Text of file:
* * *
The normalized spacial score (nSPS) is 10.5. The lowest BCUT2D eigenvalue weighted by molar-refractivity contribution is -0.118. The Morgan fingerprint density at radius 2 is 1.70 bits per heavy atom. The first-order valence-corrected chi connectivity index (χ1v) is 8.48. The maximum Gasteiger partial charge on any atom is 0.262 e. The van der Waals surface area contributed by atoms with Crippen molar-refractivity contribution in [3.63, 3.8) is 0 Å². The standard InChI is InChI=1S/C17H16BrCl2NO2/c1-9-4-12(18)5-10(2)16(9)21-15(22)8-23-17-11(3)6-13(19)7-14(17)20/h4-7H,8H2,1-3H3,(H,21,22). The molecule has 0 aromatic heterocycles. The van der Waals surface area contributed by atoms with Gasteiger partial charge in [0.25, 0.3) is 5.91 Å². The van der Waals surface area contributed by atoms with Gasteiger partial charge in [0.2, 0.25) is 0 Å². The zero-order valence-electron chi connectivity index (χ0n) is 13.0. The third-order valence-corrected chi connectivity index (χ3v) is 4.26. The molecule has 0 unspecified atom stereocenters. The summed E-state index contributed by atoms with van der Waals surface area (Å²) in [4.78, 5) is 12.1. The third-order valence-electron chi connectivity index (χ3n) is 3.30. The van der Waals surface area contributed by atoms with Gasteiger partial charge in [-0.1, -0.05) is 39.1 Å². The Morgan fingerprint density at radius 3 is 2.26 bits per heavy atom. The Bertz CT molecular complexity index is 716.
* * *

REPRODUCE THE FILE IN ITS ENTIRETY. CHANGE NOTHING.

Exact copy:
The normalized spacial score (nSPS) is 10.5. The lowest BCUT2D eigenvalue weighted by molar-refractivity contribution is -0.118. The Morgan fingerprint density at radius 2 is 1.70 bits per heavy atom. The first-order valence-corrected chi connectivity index (χ1v) is 8.48. The maximum Gasteiger partial charge on any atom is 0.262 e. The van der Waals surface area contributed by atoms with Crippen molar-refractivity contribution in [3.63, 3.8) is 0 Å². The standard InChI is InChI=1S/C17H16BrCl2NO2/c1-9-4-12(18)5-10(2)16(9)21-15(22)8-23-17-11(3)6-13(19)7-14(17)20/h4-7H,8H2,1-3H3,(H,21,22). The molecule has 0 aromatic heterocycles. The van der Waals surface area contributed by atoms with Gasteiger partial charge in [0.25, 0.3) is 5.91 Å². The van der Waals surface area contributed by atoms with Gasteiger partial charge in [0.2, 0.25) is 0 Å². The zero-order valence-electron chi connectivity index (χ0n) is 13.0. The third-order valence-corrected chi connectivity index (χ3v) is 4.26. The molecule has 0 unspecified atom stereocenters. The summed E-state index contributed by atoms with van der Waals surface area (Å²) in [4.78, 5) is 12.1. The third-order valence-electron chi connectivity index (χ3n) is 3.30. The van der Waals surface area contributed by atoms with Gasteiger partial charge in [-0.1, -0.05) is 39.1 Å². The Morgan fingerprint density at radius 3 is 2.26 bits per heavy atom. The Bertz CT molecular complexity index is 716.